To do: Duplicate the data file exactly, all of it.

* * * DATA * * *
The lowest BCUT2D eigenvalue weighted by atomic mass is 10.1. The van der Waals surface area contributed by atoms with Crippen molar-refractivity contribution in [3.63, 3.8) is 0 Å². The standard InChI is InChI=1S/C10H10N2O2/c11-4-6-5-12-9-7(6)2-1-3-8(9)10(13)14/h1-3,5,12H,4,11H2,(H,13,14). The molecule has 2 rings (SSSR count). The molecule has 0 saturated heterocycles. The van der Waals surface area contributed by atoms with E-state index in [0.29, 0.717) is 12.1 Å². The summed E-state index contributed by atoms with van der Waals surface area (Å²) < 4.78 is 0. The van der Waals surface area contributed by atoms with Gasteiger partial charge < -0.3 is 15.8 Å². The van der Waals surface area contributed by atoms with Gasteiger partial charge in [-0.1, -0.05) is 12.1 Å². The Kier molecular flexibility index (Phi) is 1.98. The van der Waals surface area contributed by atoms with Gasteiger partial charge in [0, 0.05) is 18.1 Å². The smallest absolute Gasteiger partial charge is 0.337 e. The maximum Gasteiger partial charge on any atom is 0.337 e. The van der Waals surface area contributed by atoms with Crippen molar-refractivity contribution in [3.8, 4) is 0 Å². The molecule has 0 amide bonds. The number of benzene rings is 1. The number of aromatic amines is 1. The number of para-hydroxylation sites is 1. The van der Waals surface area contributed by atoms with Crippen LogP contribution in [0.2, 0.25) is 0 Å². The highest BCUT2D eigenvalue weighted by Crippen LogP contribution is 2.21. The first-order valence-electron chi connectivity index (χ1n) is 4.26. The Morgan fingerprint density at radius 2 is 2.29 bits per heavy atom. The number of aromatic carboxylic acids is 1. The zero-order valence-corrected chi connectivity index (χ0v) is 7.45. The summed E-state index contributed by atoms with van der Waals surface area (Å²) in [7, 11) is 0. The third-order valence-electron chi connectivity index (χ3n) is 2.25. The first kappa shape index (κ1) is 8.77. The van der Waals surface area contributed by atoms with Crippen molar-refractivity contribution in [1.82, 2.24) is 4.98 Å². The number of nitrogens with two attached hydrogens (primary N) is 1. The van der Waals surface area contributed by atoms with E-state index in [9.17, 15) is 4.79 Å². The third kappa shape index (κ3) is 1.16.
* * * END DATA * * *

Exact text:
The lowest BCUT2D eigenvalue weighted by atomic mass is 10.1. The van der Waals surface area contributed by atoms with Crippen molar-refractivity contribution in [3.63, 3.8) is 0 Å². The standard InChI is InChI=1S/C10H10N2O2/c11-4-6-5-12-9-7(6)2-1-3-8(9)10(13)14/h1-3,5,12H,4,11H2,(H,13,14). The molecule has 2 rings (SSSR count). The molecule has 0 saturated heterocycles. The van der Waals surface area contributed by atoms with E-state index in [0.29, 0.717) is 12.1 Å². The summed E-state index contributed by atoms with van der Waals surface area (Å²) < 4.78 is 0. The van der Waals surface area contributed by atoms with Gasteiger partial charge < -0.3 is 15.8 Å². The van der Waals surface area contributed by atoms with Gasteiger partial charge in [-0.1, -0.05) is 12.1 Å². The Kier molecular flexibility index (Phi) is 1.98. The van der Waals surface area contributed by atoms with Gasteiger partial charge in [0, 0.05) is 18.1 Å². The smallest absolute Gasteiger partial charge is 0.337 e. The maximum Gasteiger partial charge on any atom is 0.337 e. The van der Waals surface area contributed by atoms with Crippen molar-refractivity contribution in [3.8, 4) is 0 Å². The molecule has 0 amide bonds. The number of benzene rings is 1. The number of aromatic amines is 1. The number of para-hydroxylation sites is 1. The van der Waals surface area contributed by atoms with Crippen LogP contribution in [0.2, 0.25) is 0 Å². The highest BCUT2D eigenvalue weighted by Crippen LogP contribution is 2.21. The first-order valence-electron chi connectivity index (χ1n) is 4.26. The Morgan fingerprint density at radius 2 is 2.29 bits per heavy atom. The number of aromatic carboxylic acids is 1. The zero-order valence-corrected chi connectivity index (χ0v) is 7.45. The summed E-state index contributed by atoms with van der Waals surface area (Å²) in [7, 11) is 0. The third-order valence-electron chi connectivity index (χ3n) is 2.25. The first kappa shape index (κ1) is 8.77. The van der Waals surface area contributed by atoms with Crippen molar-refractivity contribution in [1.82, 2.24) is 4.98 Å². The number of nitrogens with two attached hydrogens (primary N) is 1. The van der Waals surface area contributed by atoms with E-state index in [9.17, 15) is 4.79 Å². The third kappa shape index (κ3) is 1.16.